# Math Rocks For Kids!

Math ideas for homeschooling, and All!, kids!

## YAHTZEE! Early Education Dice-Play Really Helps Kids With Math!

There is just something about little dotted cubes that stimulate young minds toward math-related concepts in a really fun way.  Kids learn best when they have a tactile experience that is fun!  I’m writing this post because I have seen first-hand how certain teaching concepts really work with a simple set of dice.

We are a family that plays Yahtzee together.  Captain has been around this particular game often throughout her life, especially when Grandma and Grandpa are visiting, and the Yahtzee games turn into full-fledged tournaments. In fact, Captain actually sat down with her Grandpa a few months ago and played for 2 hours.  It was her first time actually playing her own game.  In the beginning, Grandpa had to keep her on track and kept patiently explaining how she had three rolls to try to come up with a suitable combination.  Midway through, she was making her own decisions and doing everything except adding them up.  It was amazing!

Here she is getting her very first Yahtzee (5 of the same number)

It isn’t just the game of Yahtzee that works.  Playing with the dice with little ones in itself is a terrific stimulator, and then slowly working up from there, as time goes on, does wonders.  Here are some suggestions for simple early education games to teach kids with dice:

1. Roll a dice.  What number comes before? After?
2. Is the number even or odd?
3. Have a piece of paper and pencil handy.  Write the numbers in a different way.  For example, if the child rolls a “6”, have them write the number “6” on the paper etc.
4. Roll a dice.  What number is ten more?  One less?
5. Write the numbers 1-6 on small pieces of paper (or use flashcards).  Have the child roll a die and match it to the written number.
6. Play “Add ‘Em Up”:  Set a goal of 100.  Have the child roll dice to start the game.  The parent will add the numbers as the game goes on.  As the child keeps rolling, point to each dot on the die while counting and add it to your total.  You don’t have to count super slowly, or even make sure that they understand every addition!  It about the stimulation and fun.  It all “goes in there” somewhere and adds to the natural learning process.
7. If you have a lot of dice around, at least 10 or more, play “Dice Explosion!”  Simply have the child shake all of the dice around and let them “explode” onto the floor.  Then the scramble is on to try to sort them into like groups.  This could be a good release of tension, if there is no pressure to do it too fast…
8. Play games like “Yahtzee”.  It might be too much for little kids, but I have seen it help kids, teenagers and even adults with their basic adding skills.  Let them try!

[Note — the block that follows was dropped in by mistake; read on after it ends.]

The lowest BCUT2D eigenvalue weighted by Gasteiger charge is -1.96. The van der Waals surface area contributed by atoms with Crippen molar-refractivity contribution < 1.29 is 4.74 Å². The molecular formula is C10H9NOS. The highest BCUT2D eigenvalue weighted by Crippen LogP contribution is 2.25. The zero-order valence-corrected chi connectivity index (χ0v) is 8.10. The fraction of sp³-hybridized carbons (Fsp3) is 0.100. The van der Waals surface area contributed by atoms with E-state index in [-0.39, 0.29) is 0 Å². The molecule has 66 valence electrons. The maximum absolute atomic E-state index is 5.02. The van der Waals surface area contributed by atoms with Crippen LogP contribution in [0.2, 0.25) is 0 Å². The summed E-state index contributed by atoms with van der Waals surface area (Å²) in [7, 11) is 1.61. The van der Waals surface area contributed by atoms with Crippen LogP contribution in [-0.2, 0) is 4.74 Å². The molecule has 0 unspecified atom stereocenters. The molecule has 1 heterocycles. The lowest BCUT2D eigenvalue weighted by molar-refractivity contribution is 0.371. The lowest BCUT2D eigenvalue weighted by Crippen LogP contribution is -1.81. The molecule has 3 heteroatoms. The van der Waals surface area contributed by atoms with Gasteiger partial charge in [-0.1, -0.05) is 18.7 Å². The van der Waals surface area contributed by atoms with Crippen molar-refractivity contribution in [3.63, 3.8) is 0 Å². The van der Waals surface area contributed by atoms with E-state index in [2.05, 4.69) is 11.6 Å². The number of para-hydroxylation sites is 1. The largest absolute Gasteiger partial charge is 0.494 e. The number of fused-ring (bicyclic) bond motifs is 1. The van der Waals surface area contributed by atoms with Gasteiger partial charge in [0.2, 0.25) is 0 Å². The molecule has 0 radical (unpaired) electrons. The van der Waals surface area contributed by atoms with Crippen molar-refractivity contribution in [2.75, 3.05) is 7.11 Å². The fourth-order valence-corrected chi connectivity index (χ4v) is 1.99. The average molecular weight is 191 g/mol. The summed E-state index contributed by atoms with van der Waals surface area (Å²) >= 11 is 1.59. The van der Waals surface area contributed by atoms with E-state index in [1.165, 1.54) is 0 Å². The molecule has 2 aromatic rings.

There are lots of resources available online for games for older kids and for more advanced concepts.  Just keep those dice rolling!  Definitely check out Shannon Dipple’s article entitled Math Games Using Dice on Primary Education Oasis.  She rocks!

## Make Your Own Geoboards For Kids!

We love our geoboard, made with a pegboard and 1″ machine bolts and nuts.  Grab some rubber bands for some fun with designs and shapes!

A geoboard is, basically, a board with pegs (nails or screws) poking out on which kids can make designs, shapes and angles by stretching rubber bands between 2 or more of the pegs.  It is a WONDERFUL tool for having fun creating pictures, and also a great tactile experience for teaching hexagons, pentagons etc.  This is another project that does not require kids to learn every angle and the exact names of each shape, although they can learn more that we’d think!  The act of stretching out designs stimulates the mathematical parts of a brain.

From Wikipedia: “A geoboard is a mathematical manipulative used to explore basic concepts in plane geometry such as perimeter, area and the characteristics of triangles and other polygons.  It consists of a physical board with a certain number of nails half driven in, around which are wrapped rubber bands.  Geoboards were invented and popularized in the 1950’s by Egyptian mathematician Caleb Gattegno (1911-1988).”

If I read this description to Captain she would probably just walk away.  It isn’t about pushing geometry.  It just brings up one of my favorite things about our idea of homeschooling/unschooling:  brushing up against stimulating ideas with a tactile experience, and letting the crumbs fall where they may.

There are lots of ideas floating around online, and also educators could direct us more, as to various teaching methods using the geoboard.  Our personal favorites are to just have fun making shapes and designs, and also to make a particular shape and name it (square, pentagon etc.)  It is also a fun exercise to make a small shape like a square, and then make the exact shape bigger…